Tony Marsh

President Obama’s press conference earlier this week proved a stunning display of political theatre only a political guru as adept as David Axelrod could have orchestrated.

Consider this. Obama demanded of Congress, “no games, no politics, no delays,” while simultaneously outlining a purported jobs plan designed solely to score political points around a proposal he knew Congress could never adopt.  It is a plan chockfull of games, politics and delay.

The title of the legislation is the American Jobs Act.  The staging was impeccable surrounded as he was by police, firemen, teachers, construction workers and small business owners – all the purported beneficiaries of Obama’s proposal.

The reality, however, is that Obama’s plan would more appropriately be called the American anti-Jobs Act because that would be the ultimate impact were it ever to see the light of implementation.

The cost would be immediate.  The economic results of all that increased borrowing and spending would not be known for a year or more.  Therefore, the only result of the legislation in 2012 would be higher debts and bigger deficits.

Obama’s announcement was vintage David Axelrod.  Set the stage with sympathetic characters, fill the screenplay with language known to evoke an emotional response, direct it at members of the audience who are part of key constituencies, call it substance, but guard against any specific result other than political advantage.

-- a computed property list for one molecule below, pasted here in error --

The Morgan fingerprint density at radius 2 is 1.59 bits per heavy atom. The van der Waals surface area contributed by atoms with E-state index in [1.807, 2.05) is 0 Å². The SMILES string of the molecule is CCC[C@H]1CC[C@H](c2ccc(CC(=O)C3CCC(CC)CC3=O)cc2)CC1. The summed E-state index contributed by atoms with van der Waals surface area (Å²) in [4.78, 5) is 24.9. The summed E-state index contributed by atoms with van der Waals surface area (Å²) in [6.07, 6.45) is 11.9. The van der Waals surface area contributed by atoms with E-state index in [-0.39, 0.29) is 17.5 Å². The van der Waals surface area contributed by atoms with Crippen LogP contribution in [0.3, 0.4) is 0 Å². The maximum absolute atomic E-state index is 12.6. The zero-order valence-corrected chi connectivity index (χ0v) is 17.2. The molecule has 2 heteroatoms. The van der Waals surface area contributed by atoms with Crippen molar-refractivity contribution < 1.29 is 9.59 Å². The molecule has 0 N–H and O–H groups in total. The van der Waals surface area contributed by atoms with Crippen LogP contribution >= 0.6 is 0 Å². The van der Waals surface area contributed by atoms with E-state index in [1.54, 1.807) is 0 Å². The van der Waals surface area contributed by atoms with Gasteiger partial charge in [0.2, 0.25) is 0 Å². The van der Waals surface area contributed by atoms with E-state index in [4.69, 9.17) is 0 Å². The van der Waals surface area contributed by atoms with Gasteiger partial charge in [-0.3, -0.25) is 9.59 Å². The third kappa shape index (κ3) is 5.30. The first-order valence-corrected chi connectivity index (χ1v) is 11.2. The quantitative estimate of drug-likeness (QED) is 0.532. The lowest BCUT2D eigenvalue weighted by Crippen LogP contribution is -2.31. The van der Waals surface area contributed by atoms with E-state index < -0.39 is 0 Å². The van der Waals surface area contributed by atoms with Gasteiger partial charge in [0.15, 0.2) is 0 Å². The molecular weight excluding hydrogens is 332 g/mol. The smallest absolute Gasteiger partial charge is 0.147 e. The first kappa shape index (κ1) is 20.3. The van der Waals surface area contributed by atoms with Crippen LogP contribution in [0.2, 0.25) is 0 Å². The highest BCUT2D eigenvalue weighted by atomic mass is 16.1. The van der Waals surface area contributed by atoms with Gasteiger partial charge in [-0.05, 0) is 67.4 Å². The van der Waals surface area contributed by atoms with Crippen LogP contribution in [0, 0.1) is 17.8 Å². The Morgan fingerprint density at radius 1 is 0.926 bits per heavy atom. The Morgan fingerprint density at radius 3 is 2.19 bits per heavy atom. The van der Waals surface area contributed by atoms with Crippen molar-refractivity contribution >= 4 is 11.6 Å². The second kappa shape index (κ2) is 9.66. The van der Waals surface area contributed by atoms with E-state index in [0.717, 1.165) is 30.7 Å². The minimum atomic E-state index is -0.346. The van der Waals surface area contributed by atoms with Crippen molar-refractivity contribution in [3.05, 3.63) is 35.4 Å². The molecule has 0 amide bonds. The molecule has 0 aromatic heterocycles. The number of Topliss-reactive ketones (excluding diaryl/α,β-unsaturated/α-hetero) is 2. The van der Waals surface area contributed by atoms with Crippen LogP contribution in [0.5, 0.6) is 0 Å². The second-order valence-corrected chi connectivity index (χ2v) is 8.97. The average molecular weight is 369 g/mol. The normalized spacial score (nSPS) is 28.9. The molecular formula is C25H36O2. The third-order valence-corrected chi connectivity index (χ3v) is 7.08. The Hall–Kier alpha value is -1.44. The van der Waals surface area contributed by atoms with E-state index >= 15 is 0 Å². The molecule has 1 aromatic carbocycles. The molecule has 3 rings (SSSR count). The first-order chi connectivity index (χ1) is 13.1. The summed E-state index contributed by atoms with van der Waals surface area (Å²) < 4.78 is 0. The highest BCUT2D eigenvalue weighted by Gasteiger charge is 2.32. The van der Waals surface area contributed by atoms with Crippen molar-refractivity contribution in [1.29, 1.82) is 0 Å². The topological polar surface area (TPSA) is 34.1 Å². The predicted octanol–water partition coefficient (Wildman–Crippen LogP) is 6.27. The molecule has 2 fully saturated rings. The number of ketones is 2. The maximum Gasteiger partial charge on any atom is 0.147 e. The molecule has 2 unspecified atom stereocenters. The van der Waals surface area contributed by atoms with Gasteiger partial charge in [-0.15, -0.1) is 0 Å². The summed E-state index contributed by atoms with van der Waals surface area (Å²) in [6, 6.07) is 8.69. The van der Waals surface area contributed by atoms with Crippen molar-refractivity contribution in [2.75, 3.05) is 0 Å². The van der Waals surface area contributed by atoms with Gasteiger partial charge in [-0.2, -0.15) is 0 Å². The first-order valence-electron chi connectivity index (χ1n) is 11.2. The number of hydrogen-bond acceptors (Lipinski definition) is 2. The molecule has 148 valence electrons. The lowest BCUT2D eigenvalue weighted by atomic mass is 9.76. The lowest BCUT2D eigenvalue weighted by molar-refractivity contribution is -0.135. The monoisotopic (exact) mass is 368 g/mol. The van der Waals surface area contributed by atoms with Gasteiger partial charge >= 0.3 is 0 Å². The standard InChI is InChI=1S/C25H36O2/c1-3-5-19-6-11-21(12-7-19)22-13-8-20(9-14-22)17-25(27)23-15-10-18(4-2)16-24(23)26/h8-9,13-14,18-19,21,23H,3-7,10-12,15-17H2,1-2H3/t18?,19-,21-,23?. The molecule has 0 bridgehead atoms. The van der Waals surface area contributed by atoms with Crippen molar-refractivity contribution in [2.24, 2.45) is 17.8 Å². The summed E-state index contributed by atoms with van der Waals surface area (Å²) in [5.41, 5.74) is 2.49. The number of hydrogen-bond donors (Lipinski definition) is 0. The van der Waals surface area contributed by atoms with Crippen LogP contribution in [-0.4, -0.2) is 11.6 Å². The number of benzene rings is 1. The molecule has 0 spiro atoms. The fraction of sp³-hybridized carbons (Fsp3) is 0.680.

Consider this, the President declares that all of the costs of this program are paid for, but doesn’t tell us what specific cuts to existing programs will occur to provide the funds. The President claims that Republicans have supported all of these proposals in the past, but takes each out of the context in which Republicans originally offered it. Yes, some of the elements of his proposal were supported by conservatives in combination with other features that made them valid.  A continuation of stimulus disguised as a spending program does not validate more taxes.

In line with this logic, Paul Krugman opined on This Week with Christiane Omanpour, and further in an op-ed piece in the New York Times last week, that we should continue to borrow and spend because interest rates are low.  He makes no calculation about how long this borrowing and spending can go on, or at what ultimate cost to the economy.  It’s as if borrowing and spending is within itself a goal.  And any adverse results are not to be considered. 

Jared Bernstein, a former senior economic advisor to Vice President Biden, made the incredible statement that American corporations are reaping great profits overseas and there is no reason why they shouldn’t bring those profits home.  It seems he’s never considered the fact that businesses are making profits overseas because the tax systems and regulatory environments there are better, and that the U.S. penalizes enterprise, making profitability more difficult here.